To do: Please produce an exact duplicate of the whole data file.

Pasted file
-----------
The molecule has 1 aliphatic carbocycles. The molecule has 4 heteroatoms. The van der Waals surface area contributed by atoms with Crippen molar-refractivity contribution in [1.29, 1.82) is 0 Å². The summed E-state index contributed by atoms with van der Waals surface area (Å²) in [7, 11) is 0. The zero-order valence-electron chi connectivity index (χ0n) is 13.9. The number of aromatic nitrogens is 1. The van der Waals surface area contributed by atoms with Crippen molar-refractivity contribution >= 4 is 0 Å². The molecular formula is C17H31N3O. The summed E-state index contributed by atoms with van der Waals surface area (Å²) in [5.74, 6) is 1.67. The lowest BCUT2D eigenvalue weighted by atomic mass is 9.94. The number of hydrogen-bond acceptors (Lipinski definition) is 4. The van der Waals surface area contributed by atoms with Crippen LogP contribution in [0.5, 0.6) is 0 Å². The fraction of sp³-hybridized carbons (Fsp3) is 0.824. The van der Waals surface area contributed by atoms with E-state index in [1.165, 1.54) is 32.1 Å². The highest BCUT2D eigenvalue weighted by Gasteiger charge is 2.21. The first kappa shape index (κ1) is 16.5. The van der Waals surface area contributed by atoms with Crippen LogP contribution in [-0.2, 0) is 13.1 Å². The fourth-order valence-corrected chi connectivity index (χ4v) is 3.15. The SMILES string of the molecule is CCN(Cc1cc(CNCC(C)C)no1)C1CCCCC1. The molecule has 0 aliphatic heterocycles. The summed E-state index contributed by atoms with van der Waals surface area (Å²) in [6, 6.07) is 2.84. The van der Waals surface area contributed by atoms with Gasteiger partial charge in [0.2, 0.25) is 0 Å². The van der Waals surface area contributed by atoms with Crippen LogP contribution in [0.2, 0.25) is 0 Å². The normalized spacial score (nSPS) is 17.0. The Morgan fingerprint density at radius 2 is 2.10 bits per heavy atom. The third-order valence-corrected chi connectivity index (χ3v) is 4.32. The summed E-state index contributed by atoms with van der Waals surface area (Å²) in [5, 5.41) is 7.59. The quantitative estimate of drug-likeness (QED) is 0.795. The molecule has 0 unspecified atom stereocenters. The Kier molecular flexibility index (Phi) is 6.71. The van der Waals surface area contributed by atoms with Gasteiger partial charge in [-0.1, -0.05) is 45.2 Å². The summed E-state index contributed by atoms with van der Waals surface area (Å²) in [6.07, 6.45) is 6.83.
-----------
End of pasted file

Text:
The molecule has 1 aliphatic carbocycles. The molecule has 4 heteroatoms. The van der Waals surface area contributed by atoms with Crippen molar-refractivity contribution in [1.29, 1.82) is 0 Å². The summed E-state index contributed by atoms with van der Waals surface area (Å²) in [7, 11) is 0. The zero-order valence-electron chi connectivity index (χ0n) is 13.9. The number of aromatic nitrogens is 1. The van der Waals surface area contributed by atoms with Crippen molar-refractivity contribution >= 4 is 0 Å². The molecular formula is C17H31N3O. The summed E-state index contributed by atoms with van der Waals surface area (Å²) in [5.74, 6) is 1.67. The lowest BCUT2D eigenvalue weighted by atomic mass is 9.94. The number of hydrogen-bond acceptors (Lipinski definition) is 4. The van der Waals surface area contributed by atoms with Crippen LogP contribution in [0.5, 0.6) is 0 Å². The fraction of sp³-hybridized carbons (Fsp3) is 0.824. The van der Waals surface area contributed by atoms with E-state index in [1.165, 1.54) is 32.1 Å². The highest BCUT2D eigenvalue weighted by Gasteiger charge is 2.21. The first kappa shape index (κ1) is 16.5. The van der Waals surface area contributed by atoms with Crippen LogP contribution in [-0.2, 0) is 13.1 Å². The fourth-order valence-corrected chi connectivity index (χ4v) is 3.15. The SMILES string of the molecule is CCN(Cc1cc(CNCC(C)C)no1)C1CCCCC1. The molecule has 0 aliphatic heterocycles. The summed E-state index contributed by atoms with van der Waals surface area (Å²) in [6, 6.07) is 2.84. The van der Waals surface area contributed by atoms with Gasteiger partial charge in [0.2, 0.25) is 0 Å². The van der Waals surface area contributed by atoms with Crippen LogP contribution in [0.2, 0.25) is 0 Å². The normalized spacial score (nSPS) is 17.0. The Morgan fingerprint density at radius 2 is 2.10 bits per heavy atom. The third-order valence-corrected chi connectivity index (χ3v) is 4.32. The summed E-state index contributed by atoms with van der Waals surface area (Å²) in [5, 5.41) is 7.59. The quantitative estimate of drug-likeness (QED) is 0.795. The molecule has 0 unspecified atom stereocenters. The Kier molecular flexibility index (Phi) is 6.71. The van der Waals surface area contributed by atoms with Gasteiger partial charge in [-0.1, -0.05) is 45.2 Å². The summed E-state index contributed by atoms with van der Waals surface area (Å²) in [6.07, 6.45) is 6.83.